“Yes, let's keep in touch. Let's one day – though we have jobs by then – get together and hang out, maybe sit on the brick steps of a park somewhere else. And let's talk for a while. But after a moment, let's realize that neither of us feels like talking. But both of us want to stay. So let's just sit there in silence.”

“Then let's propose. Let's make it beautiful and heartfelt and true. And let's know that we're in love.”

“Let's be happy, sheltered in the knowledge that we were made for one another. Let's let time and life bring everything they've got while we ride out the storm together.”

“Let's dance. Let’s grow wings and fly. Let's be happy and funny and enjoy each other’s company. Let's walk along rivers and city sidewalks holding hands. Let's laugh and tease and steal kisses and smile wide when we see each other. Let's just be adorable.”

“Let's be together, some summer night, sitting perhaps on some brick steps, though maybe not of a park. Let's be sitting there, silent like we sometimes are, and then let's both know something special is about to happen.

“And then let’s get married.”
“Yes, let's get married in the same Silver Jubilee Park where we met, surrounded by everyone we know. Let's forget about everyone else while we promise our lives to each other.” 

“Let's live in a tiny cottage on the top of a hill. Let's be young and happy and carefree. Let's just live, working a little and paying a lot, like young people almost always tend to do.”
“Let's have beautiful children. Let's read to them and sing to them and teach them to be good people. Let's sneak into their tiny rooms when they're asleep and marvel at how miraculous they are.”

“Let's watch them grow up, survive their adolescence and midlife crises, and come out on the other side wishing they hadn't grown up so fast - like us. Let's quietly live alone again in our cottage when they are gone, just the two of us, like before.” 

“Now,” I say, though unwillingly, “let's come back to now.”
“What?” You ask with confusion vivid on your face.
“Let’s get to the bottom of the assignment we are going to be graded upon. Shall we? Let’s not get carried into your funny game.”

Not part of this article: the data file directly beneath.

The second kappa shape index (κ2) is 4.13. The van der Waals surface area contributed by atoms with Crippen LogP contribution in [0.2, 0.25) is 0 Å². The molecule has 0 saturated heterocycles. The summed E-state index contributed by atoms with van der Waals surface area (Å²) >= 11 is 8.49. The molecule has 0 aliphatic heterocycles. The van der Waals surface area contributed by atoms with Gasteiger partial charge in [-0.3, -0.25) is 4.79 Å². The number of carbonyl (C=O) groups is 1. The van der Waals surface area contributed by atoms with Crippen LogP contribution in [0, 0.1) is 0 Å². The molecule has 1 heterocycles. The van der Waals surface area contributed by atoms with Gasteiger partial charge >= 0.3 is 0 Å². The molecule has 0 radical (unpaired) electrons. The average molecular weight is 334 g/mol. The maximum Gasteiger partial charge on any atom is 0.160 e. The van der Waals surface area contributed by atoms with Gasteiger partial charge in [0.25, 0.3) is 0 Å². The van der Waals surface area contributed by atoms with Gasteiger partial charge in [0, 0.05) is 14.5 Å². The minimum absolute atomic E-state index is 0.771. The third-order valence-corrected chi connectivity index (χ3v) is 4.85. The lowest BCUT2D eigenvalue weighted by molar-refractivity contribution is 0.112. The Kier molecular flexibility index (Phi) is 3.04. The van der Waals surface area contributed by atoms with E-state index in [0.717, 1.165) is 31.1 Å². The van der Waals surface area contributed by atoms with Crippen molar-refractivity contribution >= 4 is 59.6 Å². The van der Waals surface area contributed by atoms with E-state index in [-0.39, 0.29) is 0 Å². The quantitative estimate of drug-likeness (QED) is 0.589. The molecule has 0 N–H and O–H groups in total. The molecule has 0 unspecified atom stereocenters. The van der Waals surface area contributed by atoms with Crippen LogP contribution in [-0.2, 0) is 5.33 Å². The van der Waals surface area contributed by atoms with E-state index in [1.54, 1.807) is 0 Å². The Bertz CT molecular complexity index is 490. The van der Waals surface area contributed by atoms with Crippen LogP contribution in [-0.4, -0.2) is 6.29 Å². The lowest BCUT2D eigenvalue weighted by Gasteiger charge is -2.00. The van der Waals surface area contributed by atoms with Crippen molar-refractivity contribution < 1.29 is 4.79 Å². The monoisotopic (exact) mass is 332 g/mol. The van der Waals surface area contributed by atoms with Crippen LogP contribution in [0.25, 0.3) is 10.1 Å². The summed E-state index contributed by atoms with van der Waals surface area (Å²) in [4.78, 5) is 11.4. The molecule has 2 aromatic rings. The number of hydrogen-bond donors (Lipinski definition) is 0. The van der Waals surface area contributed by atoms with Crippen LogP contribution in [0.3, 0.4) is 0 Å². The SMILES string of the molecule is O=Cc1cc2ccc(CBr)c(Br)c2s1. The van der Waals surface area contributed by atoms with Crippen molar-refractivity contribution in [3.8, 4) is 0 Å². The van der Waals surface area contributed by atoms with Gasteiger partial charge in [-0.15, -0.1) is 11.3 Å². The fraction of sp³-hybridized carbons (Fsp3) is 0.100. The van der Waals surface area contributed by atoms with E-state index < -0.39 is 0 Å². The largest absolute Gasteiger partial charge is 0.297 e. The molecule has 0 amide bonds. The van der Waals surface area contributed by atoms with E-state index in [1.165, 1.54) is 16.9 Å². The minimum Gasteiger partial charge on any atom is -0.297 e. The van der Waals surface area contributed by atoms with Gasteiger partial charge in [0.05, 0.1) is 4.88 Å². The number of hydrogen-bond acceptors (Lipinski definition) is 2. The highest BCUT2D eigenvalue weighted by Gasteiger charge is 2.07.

“Oh, I thought...aah okay, alright. Sorry.” You look embarrassed because I just ended the fun abruptly. I shouldn’t have done that. Now I feel regret. I really shouldn’t have done that. I am stupid.

We are inside chemistry lab, surrounded by bunch of inanimate objects like conical flask, tip pipette and burette. Objects that don’t have feelings. Objects that cannot understand what it is. There’s a deep silence as we work on the problem. Even as we frequently hand each other our notepads, conduct the experiment, observe results and work together, we aren’t ‘together’. We’re close and we’re far. All because of me. My stupidity. I shouldn’t have been rude. I should have thought.

After an eternity of awkward silence, we arrange the apparatus back on their shelves and get ready to depart.
“Can we play it again, sometime?” I ask.
“Play what? My ‘silly’, ‘stupid’ game? Oh, I forgot. You don’t play with girls, do you? That’ll be too stupid for you.”
“Wait, Emma, I can’t tell you how much I liked it, really. I still hate Barbie and Teddy though. But you’re different. You’re interesting. I like you... Uh I mean the game, I liked the game. You were right. It was unusual. It was funny. So I am wondering. Can we play it again?”

You finally look at me with gradually widening lips. “Yes, let’s do that.”

Anik Yadav